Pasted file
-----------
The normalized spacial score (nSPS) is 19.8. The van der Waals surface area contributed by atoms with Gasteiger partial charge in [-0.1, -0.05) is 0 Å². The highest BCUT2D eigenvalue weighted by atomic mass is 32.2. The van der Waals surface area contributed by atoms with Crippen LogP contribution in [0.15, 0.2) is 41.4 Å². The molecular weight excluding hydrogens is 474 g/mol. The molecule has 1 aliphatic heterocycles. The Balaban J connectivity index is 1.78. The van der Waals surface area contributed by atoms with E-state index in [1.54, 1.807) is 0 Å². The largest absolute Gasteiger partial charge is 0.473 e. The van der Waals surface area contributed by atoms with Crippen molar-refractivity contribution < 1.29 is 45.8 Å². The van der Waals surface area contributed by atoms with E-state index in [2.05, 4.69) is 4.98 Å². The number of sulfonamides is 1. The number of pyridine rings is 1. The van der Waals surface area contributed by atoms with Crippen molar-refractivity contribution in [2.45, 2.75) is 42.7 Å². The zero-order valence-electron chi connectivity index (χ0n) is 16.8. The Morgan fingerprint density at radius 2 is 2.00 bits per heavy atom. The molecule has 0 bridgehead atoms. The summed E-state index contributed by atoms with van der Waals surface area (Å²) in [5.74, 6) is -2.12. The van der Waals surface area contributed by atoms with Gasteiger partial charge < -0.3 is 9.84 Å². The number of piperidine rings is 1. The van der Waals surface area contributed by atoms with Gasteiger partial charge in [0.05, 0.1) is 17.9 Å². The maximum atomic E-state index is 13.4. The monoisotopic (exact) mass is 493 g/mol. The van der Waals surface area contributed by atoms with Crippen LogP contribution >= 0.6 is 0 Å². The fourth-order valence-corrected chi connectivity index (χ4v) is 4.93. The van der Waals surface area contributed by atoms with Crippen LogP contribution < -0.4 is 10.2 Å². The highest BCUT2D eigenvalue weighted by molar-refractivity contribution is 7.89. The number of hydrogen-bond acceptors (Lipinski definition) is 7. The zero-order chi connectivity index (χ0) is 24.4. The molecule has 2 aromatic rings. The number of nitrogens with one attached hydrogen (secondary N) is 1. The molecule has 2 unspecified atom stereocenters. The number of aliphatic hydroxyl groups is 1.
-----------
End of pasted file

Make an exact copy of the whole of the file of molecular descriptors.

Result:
The normalized spacial score (nSPS) is 19.8. The van der Waals surface area contributed by atoms with Gasteiger partial charge in [-0.1, -0.05) is 0 Å². The highest BCUT2D eigenvalue weighted by atomic mass is 32.2. The van der Waals surface area contributed by atoms with Crippen LogP contribution in [0.15, 0.2) is 41.4 Å². The molecular weight excluding hydrogens is 474 g/mol. The molecule has 1 aliphatic heterocycles. The Balaban J connectivity index is 1.78. The van der Waals surface area contributed by atoms with E-state index in [1.54, 1.807) is 0 Å². The largest absolute Gasteiger partial charge is 0.473 e. The van der Waals surface area contributed by atoms with Crippen molar-refractivity contribution < 1.29 is 45.8 Å². The van der Waals surface area contributed by atoms with E-state index in [2.05, 4.69) is 4.98 Å². The number of sulfonamides is 1. The number of pyridine rings is 1. The van der Waals surface area contributed by atoms with Crippen molar-refractivity contribution in [2.45, 2.75) is 42.7 Å². The zero-order valence-electron chi connectivity index (χ0n) is 16.8. The Morgan fingerprint density at radius 2 is 2.00 bits per heavy atom. The molecule has 0 bridgehead atoms. The summed E-state index contributed by atoms with van der Waals surface area (Å²) in [5.74, 6) is -2.12. The van der Waals surface area contributed by atoms with Gasteiger partial charge < -0.3 is 9.84 Å². The number of piperidine rings is 1. The van der Waals surface area contributed by atoms with Gasteiger partial charge in [0.05, 0.1) is 17.9 Å². The maximum atomic E-state index is 13.4. The monoisotopic (exact) mass is 493 g/mol. The van der Waals surface area contributed by atoms with Crippen LogP contribution >= 0.6 is 0 Å². The fourth-order valence-corrected chi connectivity index (χ4v) is 4.93. The van der Waals surface area contributed by atoms with Crippen LogP contribution < -0.4 is 10.2 Å². The highest BCUT2D eigenvalue weighted by molar-refractivity contribution is 7.89. The number of hydrogen-bond acceptors (Lipinski definition) is 7. The zero-order chi connectivity index (χ0) is 24.4. The molecule has 2 aromatic rings. The number of nitrogens with one attached hydrogen (secondary N) is 1. The molecule has 2 unspecified atom stereocenters. The number of aliphatic hydroxyl groups is 1.